Report: Information security laws would endanger privacy

As the federal government comes closer to passing laws designed to protect information security, some observers say the government’s cybersecurity efforts will hurt civil liberties and put sensitive personal information at risk. 

That’s the message in a report recently released by the Constitution Project think tank. While the government may have good intentions, the group says, people should be wary of current proposals that would require federal agencies to protect the information security of private organizations that provide “critical infrastructure,” such as the health care, finance and communication industries.

Unless privacy safeguards are put in place, the privacy of people who work for or communicate with those companies could be put at risk, according to the report, which warns that the government “runs the risk of establishing a program akin to wiretapping all network users’ communications.”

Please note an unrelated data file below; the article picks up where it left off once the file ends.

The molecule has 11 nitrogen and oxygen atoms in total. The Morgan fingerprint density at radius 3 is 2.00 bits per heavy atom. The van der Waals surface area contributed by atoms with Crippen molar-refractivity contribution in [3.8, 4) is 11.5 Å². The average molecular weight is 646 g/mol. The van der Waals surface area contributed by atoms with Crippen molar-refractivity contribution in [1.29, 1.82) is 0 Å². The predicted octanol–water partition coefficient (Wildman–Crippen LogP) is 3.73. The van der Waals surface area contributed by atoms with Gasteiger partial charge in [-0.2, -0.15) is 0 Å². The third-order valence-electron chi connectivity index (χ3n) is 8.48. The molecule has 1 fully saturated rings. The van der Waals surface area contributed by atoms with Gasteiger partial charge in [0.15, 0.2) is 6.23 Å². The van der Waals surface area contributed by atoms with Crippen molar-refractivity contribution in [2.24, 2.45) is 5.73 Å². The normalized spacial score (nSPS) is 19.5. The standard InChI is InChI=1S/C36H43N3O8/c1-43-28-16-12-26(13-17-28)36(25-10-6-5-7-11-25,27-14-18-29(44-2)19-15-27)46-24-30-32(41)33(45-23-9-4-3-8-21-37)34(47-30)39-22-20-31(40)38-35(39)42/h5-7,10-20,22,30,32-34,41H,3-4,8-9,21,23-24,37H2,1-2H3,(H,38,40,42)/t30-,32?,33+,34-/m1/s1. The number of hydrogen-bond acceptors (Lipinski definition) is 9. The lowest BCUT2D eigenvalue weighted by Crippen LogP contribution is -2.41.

Concerns such as those are one reason Congress has yet to pass comprehensive information security legislation, despite several proposals in recent years. That includes one bill up for a vote in the Senate that some opponents say would give the Department of Homeland Security too much control over networks owned by private companies and cloud providers, The Hill reports.

We’ll keep you posted on that bill and other proposed information security laws.